Thursday, December 18, 2008

"E-mails reveal how city went to bat for Yankee to inflate value of stadium land" NY Daily News 12/16/8

E-mails reveal how city went to bat for Yankee to inflate value of stadium land
Tuesday, December 16th 2008, 10:50 PM

Mayor Bloomberg's aides secretly pressured city tax assessors to inflate the value of land under the new Yankee Stadium so the team could qualify for nearly $1 billion in tax-free bonds, city e-mails show.

In March 2006, the city's chief tax assessor put the market value for the stadium site at $27 million, far lower than the Yankees wanted. A Finance Department official ordered him to redo the report. Within hours, he jacked up it up to $204 million.

The bombshell e-mails raise a big question: Did city officials violate state law, which requires uniform valuation methods for all properties?

"This is the smoking gun," said Assemblyman Richard Brodsky, who has spearheaded a state probe into the stadium deal. "The professionals did their job. The political appointees then ordered them to change the assessment - and they did."

Bloomberg aides have told a state Assembly committee and a House of Representatives subcommittee they did nothing improper.

"There was no pressure on us," Finance Commissioner Martha Stark told the congressional subcommittee in October. "In no way did it [the assessment of the stadium] lead to our assessors doing anything out of the ordinary."

The e-mails tell a different story.

They show that top aides in City Hall, the Law Department and the city Economic Development Corp. were obsessed with getting a high assessment for the new stadium site to please the Yankees.

The city was forced to turn those e-mails over to the congressional and state committees. The Daily News obtained copies.
On Dec. 22, 2005, Michael Kalt, an aide to former Deputy Mayor Dan Doctoroff, wrote EDC officials, "I don't want to get into this much further on e-mail, but we have to take into consideration that the AV [assessed value] is only so high because we're choosing a methodology to support the tax-exempt financing."

Kalt was City Hall's point man for the Yankees project. He knew the Yankees needed a high assessment because the team was planning to pay back $940 million in tax-exempt financing with something called PILOTs - payments in lieu of taxes. The higher the assessment, the more tax-free bonds the team could ask the IRS to approve.

Kalt, now a vice president of the Tampa Bay Rays, declined to comment Tuesday. "No one influenced the assessment," Bloomberg spokesman Andrew Brent said.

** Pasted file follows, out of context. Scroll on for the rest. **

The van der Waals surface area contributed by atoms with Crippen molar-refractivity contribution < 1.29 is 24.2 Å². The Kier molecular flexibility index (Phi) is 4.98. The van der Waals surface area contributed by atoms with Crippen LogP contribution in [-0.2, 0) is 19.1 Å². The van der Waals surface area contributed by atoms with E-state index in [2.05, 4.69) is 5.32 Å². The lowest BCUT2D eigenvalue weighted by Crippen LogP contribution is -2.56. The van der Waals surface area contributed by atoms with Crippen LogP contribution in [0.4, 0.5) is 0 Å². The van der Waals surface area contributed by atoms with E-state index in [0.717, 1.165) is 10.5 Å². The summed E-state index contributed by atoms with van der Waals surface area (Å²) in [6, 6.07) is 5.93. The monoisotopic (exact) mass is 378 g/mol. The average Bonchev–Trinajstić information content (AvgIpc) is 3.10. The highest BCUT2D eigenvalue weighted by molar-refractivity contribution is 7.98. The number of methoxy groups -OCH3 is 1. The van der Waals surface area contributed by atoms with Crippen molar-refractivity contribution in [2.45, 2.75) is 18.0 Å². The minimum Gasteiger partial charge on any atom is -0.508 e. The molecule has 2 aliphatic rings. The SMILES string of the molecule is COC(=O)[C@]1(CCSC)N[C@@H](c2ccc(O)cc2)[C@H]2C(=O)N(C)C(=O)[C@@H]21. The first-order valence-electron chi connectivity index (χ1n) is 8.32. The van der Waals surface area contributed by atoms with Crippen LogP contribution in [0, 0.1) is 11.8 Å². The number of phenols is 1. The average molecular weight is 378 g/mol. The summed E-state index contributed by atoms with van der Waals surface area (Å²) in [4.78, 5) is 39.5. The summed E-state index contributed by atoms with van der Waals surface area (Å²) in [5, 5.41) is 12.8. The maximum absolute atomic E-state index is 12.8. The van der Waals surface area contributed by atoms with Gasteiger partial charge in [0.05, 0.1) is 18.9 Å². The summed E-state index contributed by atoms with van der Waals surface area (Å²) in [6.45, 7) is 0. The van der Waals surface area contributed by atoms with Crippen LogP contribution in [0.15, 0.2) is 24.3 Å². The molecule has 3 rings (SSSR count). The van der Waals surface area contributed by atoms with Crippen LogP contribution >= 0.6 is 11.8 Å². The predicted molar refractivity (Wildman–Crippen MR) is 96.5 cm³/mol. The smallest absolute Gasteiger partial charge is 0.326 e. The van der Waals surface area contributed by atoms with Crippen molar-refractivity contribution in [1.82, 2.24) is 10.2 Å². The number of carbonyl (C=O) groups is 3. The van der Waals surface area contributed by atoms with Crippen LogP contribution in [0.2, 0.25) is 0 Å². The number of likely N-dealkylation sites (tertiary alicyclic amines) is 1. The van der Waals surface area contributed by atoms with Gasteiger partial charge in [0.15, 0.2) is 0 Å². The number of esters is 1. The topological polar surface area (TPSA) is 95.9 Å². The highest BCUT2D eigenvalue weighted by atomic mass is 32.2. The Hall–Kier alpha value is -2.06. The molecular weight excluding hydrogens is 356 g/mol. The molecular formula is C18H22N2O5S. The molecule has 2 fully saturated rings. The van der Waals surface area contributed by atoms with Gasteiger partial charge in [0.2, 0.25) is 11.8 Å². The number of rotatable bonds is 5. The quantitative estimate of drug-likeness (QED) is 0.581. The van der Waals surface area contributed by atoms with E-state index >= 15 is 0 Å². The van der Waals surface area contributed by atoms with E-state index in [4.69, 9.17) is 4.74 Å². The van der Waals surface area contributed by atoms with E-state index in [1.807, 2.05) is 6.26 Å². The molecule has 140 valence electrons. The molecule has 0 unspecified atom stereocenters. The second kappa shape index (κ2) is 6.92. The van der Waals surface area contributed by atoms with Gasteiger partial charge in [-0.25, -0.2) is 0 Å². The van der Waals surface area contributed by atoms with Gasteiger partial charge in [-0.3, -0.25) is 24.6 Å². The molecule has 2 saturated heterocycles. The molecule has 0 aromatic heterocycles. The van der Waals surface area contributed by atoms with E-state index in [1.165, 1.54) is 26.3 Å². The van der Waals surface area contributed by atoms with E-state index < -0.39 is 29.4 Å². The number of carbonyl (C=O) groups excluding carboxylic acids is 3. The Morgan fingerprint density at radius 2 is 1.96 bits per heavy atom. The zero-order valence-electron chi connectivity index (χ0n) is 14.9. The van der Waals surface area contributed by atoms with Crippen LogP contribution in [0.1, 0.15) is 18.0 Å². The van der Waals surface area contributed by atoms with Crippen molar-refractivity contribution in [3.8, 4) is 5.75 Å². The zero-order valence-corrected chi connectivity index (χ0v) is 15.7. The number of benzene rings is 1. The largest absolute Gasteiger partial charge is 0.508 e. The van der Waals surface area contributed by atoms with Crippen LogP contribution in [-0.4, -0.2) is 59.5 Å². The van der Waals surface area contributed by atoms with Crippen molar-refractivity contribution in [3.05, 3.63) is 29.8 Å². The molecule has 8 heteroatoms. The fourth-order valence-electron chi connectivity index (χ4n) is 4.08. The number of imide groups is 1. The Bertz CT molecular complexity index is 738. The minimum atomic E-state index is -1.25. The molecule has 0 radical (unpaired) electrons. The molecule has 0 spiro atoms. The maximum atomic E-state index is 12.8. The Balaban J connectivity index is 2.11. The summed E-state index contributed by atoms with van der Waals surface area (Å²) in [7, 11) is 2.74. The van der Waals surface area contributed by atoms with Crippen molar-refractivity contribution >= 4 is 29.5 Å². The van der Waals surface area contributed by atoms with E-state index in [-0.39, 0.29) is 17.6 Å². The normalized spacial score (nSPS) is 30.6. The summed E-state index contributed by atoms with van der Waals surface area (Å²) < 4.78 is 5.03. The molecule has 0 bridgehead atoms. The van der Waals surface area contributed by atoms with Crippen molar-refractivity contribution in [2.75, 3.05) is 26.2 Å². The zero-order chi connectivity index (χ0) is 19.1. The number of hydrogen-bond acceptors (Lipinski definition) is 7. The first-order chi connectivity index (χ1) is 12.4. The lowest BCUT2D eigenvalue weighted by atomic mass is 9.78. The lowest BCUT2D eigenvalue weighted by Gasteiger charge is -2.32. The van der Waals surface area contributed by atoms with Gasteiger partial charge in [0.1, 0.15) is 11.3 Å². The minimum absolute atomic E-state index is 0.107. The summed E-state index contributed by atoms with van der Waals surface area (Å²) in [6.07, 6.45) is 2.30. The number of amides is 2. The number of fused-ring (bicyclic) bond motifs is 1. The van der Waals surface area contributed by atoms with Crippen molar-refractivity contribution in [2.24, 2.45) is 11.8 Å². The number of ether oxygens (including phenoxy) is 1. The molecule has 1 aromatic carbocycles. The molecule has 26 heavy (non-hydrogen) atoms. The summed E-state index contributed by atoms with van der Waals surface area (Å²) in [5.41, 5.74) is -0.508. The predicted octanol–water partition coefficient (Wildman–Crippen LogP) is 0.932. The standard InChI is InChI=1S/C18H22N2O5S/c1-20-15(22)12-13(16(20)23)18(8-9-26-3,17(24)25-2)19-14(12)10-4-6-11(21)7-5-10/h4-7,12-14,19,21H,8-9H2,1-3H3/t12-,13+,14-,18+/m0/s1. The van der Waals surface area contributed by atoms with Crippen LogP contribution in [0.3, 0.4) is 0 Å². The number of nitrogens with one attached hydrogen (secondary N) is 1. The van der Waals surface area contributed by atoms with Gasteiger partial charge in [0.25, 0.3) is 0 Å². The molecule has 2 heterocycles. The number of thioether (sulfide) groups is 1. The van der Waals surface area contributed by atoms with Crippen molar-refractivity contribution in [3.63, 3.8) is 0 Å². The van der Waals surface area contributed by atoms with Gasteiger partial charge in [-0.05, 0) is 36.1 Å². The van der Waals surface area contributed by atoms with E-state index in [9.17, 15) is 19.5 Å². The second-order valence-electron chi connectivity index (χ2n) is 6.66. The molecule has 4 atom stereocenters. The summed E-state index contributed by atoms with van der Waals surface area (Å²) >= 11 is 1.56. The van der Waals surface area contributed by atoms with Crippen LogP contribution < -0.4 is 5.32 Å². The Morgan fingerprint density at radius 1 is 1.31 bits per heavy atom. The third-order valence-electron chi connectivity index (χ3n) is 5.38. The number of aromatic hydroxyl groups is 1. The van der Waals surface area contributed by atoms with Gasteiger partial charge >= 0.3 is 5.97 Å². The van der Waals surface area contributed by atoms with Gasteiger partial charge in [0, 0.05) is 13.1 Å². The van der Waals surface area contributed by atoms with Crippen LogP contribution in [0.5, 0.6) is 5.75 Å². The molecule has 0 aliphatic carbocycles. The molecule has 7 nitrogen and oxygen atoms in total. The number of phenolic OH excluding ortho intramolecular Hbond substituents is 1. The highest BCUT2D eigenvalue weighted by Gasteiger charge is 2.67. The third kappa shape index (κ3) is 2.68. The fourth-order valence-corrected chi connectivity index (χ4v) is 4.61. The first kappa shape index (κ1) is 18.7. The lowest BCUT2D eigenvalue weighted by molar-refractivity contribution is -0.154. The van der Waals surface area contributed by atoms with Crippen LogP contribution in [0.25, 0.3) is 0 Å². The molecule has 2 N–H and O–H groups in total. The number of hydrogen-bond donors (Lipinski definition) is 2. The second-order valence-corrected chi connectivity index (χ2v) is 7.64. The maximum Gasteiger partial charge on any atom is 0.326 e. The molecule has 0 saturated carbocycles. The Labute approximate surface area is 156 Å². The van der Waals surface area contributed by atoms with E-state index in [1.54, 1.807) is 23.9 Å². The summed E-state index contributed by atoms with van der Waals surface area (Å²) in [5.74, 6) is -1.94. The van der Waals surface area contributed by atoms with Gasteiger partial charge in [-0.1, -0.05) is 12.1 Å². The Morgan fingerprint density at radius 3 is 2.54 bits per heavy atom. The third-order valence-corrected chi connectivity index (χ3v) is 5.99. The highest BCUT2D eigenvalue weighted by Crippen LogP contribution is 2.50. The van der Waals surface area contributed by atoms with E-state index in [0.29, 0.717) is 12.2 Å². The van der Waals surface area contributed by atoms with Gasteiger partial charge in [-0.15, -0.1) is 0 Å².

Stark has told Congress that her staff did not know how the payments are calculated.

The e-mails show that City Attorney Joseph Gunn notified Stark's former assistant commissioner, Dara Ottley-Brown, on July 15, 2005, that "the Yankees have an interest in seeing that the assessed valuation will be high enough to generate as much PILOT for tax-exempt debt as is lawful and appropriate."

They also show Stark's staff met at least three times with the Yankees and other city officials to discuss the department's assessment method.

On March 21, 2006, a few weeks before City Council's vote on the Yankees project, Maurice Kellman, the city's chief assessor, sent Ottley-Brown the stadium assessment report. It estimated the value of the land under the stadium at $26.8 million.
Finance Department spokesman Sam Miller said Tuesday that a "senior assessment team" decided Kellman's estimate was too low compared with the construction cost of the new stadium.

After a series of frantic phone calls and e-mails on March 21 and 22 between a half-dozen city officials and the Yankees, Ottley-Brown ordered Kellman to produce a new report.

"Here is the writeup with the changes you requested earlier today," Kellman wrote on the 22nd, pumping the assessment up to $204 million. Kellman would not comment.

There are still hundreds of e-mails connected to the stadium assessment the city refuses to release.

That's why it's time for some prosecutor to step in, subpoena every document and figure out if the Bloomberg administration manipulated land assessments for the Yankees.


Post a Comment

<< Home